Lawer Family Wines: Scents and Sensibility from a Small Family Estate

By Glen Frederiksen

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The 1980s saw a boom in the California wine industry, especially in the North Coast regions of the Napa and Sonoma Valleys. A few hundred family-owned wineries and vineyards there had trebled to a thousand, and there appeared to be no end in sight. The land rush for vineyard properties was not unlike the state’s Gold Rush of the 1850s, or Alaska’s Gold Rush at the turn of the 20th century.

Sadly, things change. People’s thirst for higher-end wine often mirrors the ebb and flow of a nation’s economy. During the good times of the mid-’80s, mid-’90s, and mid-2000s, the prices for fine wines skyrocketed. At the end of each decade, economic downturns caused inventories of wine to languish in warehouses, and prices to plummet. Since the most recent economic downturn that began in 2007, many well-known winery institutions in Napa and Sonoma have either gone belly-up or sold, pennies on the dollar, to large winery consortiums.

Sasha Lawer, Director of Marketing for Lawer Family Wines

Sasha Lawer, Director of Marketing for Lawer Family Wines

The wine world is not for the faint-hearted. Fortunes can be won or (more likely) lost as those bitten by the Wine Muse heed her call.

For Betsy and David Lawer, diverse backgrounds — he is a lawyer and weekend chef, she is a financial tour de force who manages the largest state-based bank in Alaska — led them to inevitably take the plunge and buy vineyard acreage in Knights Valley, straddling the Napa and Sonoma County line just northwest of Calistoga. For years, Napa Valley had been a vacation destination for them, and they decided to develop a property that could serve as a gathering place for family and friends.

With hallowed neighbors like Peter Michael and the Beringer empire, there was no doubt that the land purchased could produce world-class wines. Establishing a winery in 2002, the first few vintages were mostly for personal consumption and the enjoyment of those close to them. The Lawers loved the laid-back, genteel feel of the North Coast wine country, and began spending considerable time there when not in Alaska, their home state.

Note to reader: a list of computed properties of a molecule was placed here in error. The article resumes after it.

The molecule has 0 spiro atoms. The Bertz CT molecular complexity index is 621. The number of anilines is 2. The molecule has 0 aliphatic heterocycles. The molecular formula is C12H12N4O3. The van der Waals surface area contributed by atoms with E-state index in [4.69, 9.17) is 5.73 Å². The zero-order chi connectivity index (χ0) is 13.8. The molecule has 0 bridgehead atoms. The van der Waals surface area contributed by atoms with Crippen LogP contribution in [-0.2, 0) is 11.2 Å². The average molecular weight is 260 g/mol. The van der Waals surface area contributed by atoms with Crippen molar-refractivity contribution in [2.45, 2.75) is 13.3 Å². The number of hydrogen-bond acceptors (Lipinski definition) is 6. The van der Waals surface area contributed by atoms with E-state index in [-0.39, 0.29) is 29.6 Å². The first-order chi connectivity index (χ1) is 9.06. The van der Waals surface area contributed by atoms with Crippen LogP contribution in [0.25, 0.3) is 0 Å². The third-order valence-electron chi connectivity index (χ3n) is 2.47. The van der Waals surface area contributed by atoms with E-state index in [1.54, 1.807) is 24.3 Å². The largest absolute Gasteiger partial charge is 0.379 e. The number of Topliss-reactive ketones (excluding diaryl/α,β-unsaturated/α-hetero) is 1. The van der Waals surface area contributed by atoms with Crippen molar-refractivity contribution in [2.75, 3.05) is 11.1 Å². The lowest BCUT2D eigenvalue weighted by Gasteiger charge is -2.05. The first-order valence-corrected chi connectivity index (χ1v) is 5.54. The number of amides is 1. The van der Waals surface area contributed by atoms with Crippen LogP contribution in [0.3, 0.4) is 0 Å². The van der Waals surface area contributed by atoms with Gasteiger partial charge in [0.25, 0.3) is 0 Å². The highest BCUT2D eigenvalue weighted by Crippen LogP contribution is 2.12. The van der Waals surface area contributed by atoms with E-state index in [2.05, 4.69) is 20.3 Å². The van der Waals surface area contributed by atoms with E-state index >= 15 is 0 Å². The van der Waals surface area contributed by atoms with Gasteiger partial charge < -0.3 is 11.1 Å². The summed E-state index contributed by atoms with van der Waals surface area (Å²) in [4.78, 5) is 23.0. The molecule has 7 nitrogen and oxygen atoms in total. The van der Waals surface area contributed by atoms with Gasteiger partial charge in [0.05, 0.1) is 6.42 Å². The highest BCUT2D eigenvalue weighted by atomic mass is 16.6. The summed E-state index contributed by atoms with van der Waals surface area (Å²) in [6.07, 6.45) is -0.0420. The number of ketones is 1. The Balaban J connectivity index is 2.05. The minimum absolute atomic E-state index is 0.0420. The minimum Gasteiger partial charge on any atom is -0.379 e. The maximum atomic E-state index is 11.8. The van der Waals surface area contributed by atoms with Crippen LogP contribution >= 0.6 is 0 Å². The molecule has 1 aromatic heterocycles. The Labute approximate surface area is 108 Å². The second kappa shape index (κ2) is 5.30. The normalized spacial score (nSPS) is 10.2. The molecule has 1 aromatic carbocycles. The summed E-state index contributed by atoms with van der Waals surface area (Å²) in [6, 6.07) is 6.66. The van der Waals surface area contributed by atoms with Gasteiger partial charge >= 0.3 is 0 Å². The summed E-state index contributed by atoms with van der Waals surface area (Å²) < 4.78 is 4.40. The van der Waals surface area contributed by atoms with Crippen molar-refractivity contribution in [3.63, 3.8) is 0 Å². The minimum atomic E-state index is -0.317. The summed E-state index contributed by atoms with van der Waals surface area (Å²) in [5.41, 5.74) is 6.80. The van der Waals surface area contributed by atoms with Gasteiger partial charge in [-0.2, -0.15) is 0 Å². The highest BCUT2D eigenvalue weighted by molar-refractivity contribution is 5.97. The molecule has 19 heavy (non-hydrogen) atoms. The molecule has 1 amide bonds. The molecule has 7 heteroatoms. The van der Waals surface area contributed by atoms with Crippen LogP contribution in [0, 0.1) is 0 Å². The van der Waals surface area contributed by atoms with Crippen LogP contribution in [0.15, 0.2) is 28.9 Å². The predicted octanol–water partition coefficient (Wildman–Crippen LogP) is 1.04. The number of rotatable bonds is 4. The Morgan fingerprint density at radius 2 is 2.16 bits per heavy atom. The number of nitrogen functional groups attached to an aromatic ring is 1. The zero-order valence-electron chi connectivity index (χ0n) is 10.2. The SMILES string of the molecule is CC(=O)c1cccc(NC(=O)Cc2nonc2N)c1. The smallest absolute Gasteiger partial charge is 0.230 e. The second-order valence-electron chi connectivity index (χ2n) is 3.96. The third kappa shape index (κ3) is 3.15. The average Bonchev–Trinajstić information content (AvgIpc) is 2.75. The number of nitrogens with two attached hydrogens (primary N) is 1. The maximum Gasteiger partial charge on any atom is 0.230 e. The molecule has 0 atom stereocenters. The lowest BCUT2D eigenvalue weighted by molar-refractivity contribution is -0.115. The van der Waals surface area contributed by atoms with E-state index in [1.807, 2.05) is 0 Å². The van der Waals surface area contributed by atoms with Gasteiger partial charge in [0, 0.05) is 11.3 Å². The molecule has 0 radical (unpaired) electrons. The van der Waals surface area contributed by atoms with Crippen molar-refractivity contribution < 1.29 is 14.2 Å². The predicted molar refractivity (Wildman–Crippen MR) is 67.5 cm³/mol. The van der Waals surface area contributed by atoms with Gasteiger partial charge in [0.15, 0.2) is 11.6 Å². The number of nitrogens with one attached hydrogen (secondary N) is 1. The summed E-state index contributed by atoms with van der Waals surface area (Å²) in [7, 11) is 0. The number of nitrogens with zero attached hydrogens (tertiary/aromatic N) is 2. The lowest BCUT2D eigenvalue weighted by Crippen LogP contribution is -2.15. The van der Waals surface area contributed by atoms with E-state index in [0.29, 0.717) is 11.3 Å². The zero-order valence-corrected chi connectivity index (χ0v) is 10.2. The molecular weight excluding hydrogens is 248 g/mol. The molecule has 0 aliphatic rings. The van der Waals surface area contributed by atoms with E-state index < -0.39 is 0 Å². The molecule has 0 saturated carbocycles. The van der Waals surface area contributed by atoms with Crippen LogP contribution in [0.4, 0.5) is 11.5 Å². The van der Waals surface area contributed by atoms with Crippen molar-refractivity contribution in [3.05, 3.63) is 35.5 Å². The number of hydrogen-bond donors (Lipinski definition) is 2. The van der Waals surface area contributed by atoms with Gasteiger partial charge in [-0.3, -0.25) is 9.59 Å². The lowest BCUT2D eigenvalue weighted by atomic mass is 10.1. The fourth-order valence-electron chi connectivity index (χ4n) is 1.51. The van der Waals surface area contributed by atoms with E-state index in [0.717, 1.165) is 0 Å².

Rather than produce over-extracted, cult-style wines that are the darlings of the wine press, the sensibility born from three generations of living in Alaska drove them to seek a style that was balanced and food-friendly.

They hired John Pina as their vineyard manager. With 44 years of experience in Napa and Sonoma vineyards, he knew the land and the types of grapes that would thrive there. Today, the acreage owned by the Lawer family is planted with Cabernet Sauvignon, Syrah, Zinfandel, Chardonnay and Viognier.

In 2006, they brought on board Larry Levin to make the wine. When Levin took the helm at Dry Creek Vineyard at age 22, he was the youngest winemaker in the United States. Since then, he has worked with a number of wineries and industry icons around the world. His wines have graced the cover of Wine Spectator and have been regularly featured in the magazine’s annual “Top 100 Wines” list.

Lawer Family Wines

Now pushing a production of 3,000 cases annually, and with expectations of moderate growth in the near-future, the Lawers are going commercial. They currently have three label designations: Three Coins, Duck Shack and Hooker. Each celebrates a milestone in their history.

Three Coins is a tip of the hat to Betsy Lawer’s father, who worked as a gold prospector in the foothills of Alaska’s Mt. McKinley. To ensure that he didn’t have too much water pressure while sluicing payload from the hillside, he would toss three coins onto the area to be worked that day. If the coins didn’t show up in the bottom of the sluice box, it meant that the pressure had been too great, and the coins, along with gold, had been washed into the tailing pile.

Coming from avid outdoors-people stock, Betsy recalled the many nights she and her three sisters spent at the family duck shack. The men were there to hunt, but there also were the magical nights, looking up at the star-filled sky and occasionally glimpsing the Aurora Borealis. The Duck Shack label is a nod to this childhood memory.

The third label, Hooker, stems from the family history of playing rugby. Betsy’s father had been a rugby player during his days attending Stanford University, where he played the position of Hooker. When Betsy was a student at Duke, she was smitten by a young man with curly blond hair and steely blue eyes who was a standout Hooker on the Duke rugby team. Despite Dad’s protestations that she shouldn’t date hooligans from the rugby team, Betsy and David married, and the union has lasted some 40 years (and counting).

All in all, the Lawer Family Winery is a reflection of the principal owners. The wines are made in a ready-to-drink style, with enough acidity and balance to be food friendly, yet structured for years of graceful aging.

Check out our reviews of the latest Lawer wines here.

There are plans on the drawing board to build a tasting room for the public, and the three houses on the property are available for rent for visitors coming to the North Coast wine country. Additional information about the winery, favorite recipes, and ways to order wine can be found on the Lawer website.

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